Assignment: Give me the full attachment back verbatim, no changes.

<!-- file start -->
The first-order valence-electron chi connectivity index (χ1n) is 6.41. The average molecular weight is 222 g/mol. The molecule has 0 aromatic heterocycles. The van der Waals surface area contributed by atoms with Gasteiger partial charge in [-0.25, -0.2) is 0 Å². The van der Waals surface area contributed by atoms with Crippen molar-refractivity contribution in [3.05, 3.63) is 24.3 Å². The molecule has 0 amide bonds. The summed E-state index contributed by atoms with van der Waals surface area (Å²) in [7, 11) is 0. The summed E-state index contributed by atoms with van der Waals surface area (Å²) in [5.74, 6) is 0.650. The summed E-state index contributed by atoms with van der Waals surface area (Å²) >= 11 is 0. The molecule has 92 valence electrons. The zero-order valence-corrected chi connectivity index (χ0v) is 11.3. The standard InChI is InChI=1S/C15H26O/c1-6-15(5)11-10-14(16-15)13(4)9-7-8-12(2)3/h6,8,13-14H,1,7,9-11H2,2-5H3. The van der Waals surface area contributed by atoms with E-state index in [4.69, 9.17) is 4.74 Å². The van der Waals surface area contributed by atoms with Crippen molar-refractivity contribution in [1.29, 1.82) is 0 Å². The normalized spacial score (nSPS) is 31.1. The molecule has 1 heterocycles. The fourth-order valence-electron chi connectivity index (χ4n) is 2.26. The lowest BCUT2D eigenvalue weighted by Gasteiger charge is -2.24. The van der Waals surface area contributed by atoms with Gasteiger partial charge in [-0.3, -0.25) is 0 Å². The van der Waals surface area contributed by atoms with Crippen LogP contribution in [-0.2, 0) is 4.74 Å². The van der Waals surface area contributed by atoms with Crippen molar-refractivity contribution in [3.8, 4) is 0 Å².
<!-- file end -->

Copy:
The first-order valence-electron chi connectivity index (χ1n) is 6.41. The average molecular weight is 222 g/mol. The molecule has 0 aromatic heterocycles. The van der Waals surface area contributed by atoms with Gasteiger partial charge in [-0.25, -0.2) is 0 Å². The van der Waals surface area contributed by atoms with Crippen molar-refractivity contribution in [3.05, 3.63) is 24.3 Å². The molecule has 0 amide bonds. The summed E-state index contributed by atoms with van der Waals surface area (Å²) in [7, 11) is 0. The summed E-state index contributed by atoms with van der Waals surface area (Å²) in [5.74, 6) is 0.650. The summed E-state index contributed by atoms with van der Waals surface area (Å²) >= 11 is 0. The molecule has 92 valence electrons. The zero-order valence-corrected chi connectivity index (χ0v) is 11.3. The standard InChI is InChI=1S/C15H26O/c1-6-15(5)11-10-14(16-15)13(4)9-7-8-12(2)3/h6,8,13-14H,1,7,9-11H2,2-5H3. The van der Waals surface area contributed by atoms with E-state index in [4.69, 9.17) is 4.74 Å². The van der Waals surface area contributed by atoms with Crippen molar-refractivity contribution in [1.29, 1.82) is 0 Å². The normalized spacial score (nSPS) is 31.1. The molecule has 1 heterocycles. The fourth-order valence-electron chi connectivity index (χ4n) is 2.26. The lowest BCUT2D eigenvalue weighted by Gasteiger charge is -2.24. The van der Waals surface area contributed by atoms with Gasteiger partial charge in [-0.3, -0.25) is 0 Å². The van der Waals surface area contributed by atoms with Crippen LogP contribution in [-0.2, 0) is 4.74 Å². The van der Waals surface area contributed by atoms with Crippen molar-refractivity contribution in [3.8, 4) is 0 Å².